Charles Barkley, Shaq And More Share Honest Thoughts On Kyrie Irving's Controversial Social Media Post

Kyrie Irving during an interview for Stadium
(Image credit: Stadium)

Kyrie Irving has been embroiled in a social media controversy as of late, which has become a major topic of discussion within the sports world. At the end of October, the Brooklyn Nets point guard tweeted out a post that included a link to an Amazon page marketing the 2018 film Hebrews to Negroes: Wake Up Black America. The production, which features anti-Semitic rhetoric, was also mentioned on Irving’s Instagram stories. Much of the public has weighed in on the matter and, now, veteran players like Charles Barkley and Shaquille O’Neal have shared honest thoughts on the situation. 

On Tuesday night, Kyrie Irving and the Nets played host to the Chicago Bulls and ultimately came up short against the team. Ahead of the game though, the co-hosts of TNT’s Inside the NBA all weighed in on the debate surrounding Irving. Newly resigned panelist Charles Barkley didn’t mince words when discussing what’s gone down. In his estimation, the NBA “dropped the ball” by not taking swift action against the all-star player: 

I think the NBA dropped the ball. … I think he should’ve been suspended. I think [league commissioner] Adam [Silver]. First of all, Adam’s Jewish. … I think the NBA, they made a mistake. We have suspended people and fined people who have made homophobic slurs, and that was the right thing to do. If you insult the Black community, you should be suspended or fined.

Charles Barkley also clapped at the 30-year-old star’s reference to controversial political pundit Alex Jones’ take on alleged secret societies in the U.S. He also asserted to colleague Ernie Johnson that it was “too late” for the league to make a notable move, as he believes the issue should’ve been dealt with immediately. When Barkley’s typically jovial co-host Shaq weighed in on the matter, he stressed that he could only speak for the way he’d have handled things: 

I was probably one of the first [major athletes] on Twitter, and when I realized the power it had, I knew I had to be very responsible. … I try to make people happy, I try to make people smile. My form has always been the same, 60% to make you laugh, 30% to inspire you and 10% whatever I’m selling, I’m selling. You have to be aware of what you’re doing, and you have to be aware that sometimes when you put stuff out, not everyone’s going to like it. Some people are conscious, some people are not. I could tell [Kyrie’s] not conscious, he doesn’t really care with what’s going on. But us, I know the game we used to love and we promote, it brings people together. And it hurts me sometimes when we have to sit up here to talk about stuff that divides the game. Now, we gotta answer for what this idiot. I stand for equality of all people.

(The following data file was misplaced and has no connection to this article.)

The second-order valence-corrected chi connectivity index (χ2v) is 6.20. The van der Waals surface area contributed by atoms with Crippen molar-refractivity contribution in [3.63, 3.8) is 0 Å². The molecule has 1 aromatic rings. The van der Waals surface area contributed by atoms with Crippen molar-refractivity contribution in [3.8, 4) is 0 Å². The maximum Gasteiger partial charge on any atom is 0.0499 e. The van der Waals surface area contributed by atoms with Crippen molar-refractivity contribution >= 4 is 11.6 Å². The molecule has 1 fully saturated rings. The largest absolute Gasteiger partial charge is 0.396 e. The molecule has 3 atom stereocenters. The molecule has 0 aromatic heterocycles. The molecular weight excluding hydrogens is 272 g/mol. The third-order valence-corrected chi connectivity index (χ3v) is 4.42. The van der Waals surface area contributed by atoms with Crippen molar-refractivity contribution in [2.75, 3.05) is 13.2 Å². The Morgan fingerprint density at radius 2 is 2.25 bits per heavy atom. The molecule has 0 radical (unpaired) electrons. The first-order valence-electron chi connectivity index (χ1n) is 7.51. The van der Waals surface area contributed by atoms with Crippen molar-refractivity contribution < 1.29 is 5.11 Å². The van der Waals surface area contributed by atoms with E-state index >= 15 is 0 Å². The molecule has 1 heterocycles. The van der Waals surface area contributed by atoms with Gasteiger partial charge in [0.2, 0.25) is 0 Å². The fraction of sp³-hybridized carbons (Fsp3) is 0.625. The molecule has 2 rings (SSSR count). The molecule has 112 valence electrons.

Kenny Smith also chimed in during Inside the NBA and provided some diplomatic thoughts. Smith stated that the public must take everything that the Nets star says at face value but gave him the benefit of the doubt when it came to whether or not he supports the views of the movie. Additionally, he shared an honest thought on the press conference: 

If we’re going to take what he says on a Twitter [account], we have to take everything he says. So if I’m going to take everything he says, so I’m going to believe he doesn’t support any of the views. He said it right in my face, I have to accept that so I will believe that. There are people in this world who have done great things that have said crazy things … and you might take an excerpt of that and say, ‘I believe in this.’ OK, so I’ll take that, as it was made from Kyrie Irving. But also believe that the reporter [at the press conference] did have the right to ask the question.

As of this article’s publication, the NBA champion has yet to face disciplinary action from the NBA, though both Commissioner Adam Silver and Nets owner Joe Tsai also released statements condemning the post. It’s fair to assume that the sports world will watch closely to see whether the league decides to address the issue in other ways. 

Inside the NBA’s coverage kicks off on Tuesdays on TNT at 7 p.m. ET as part of the 2022 TV schedule.

Erik Swann
Senior Content Producer

Covering superheroes, sci-fi, comedy, and almost anything else in film and TV. I eat more pizza than the Teenage Mutant Ninja Turtles.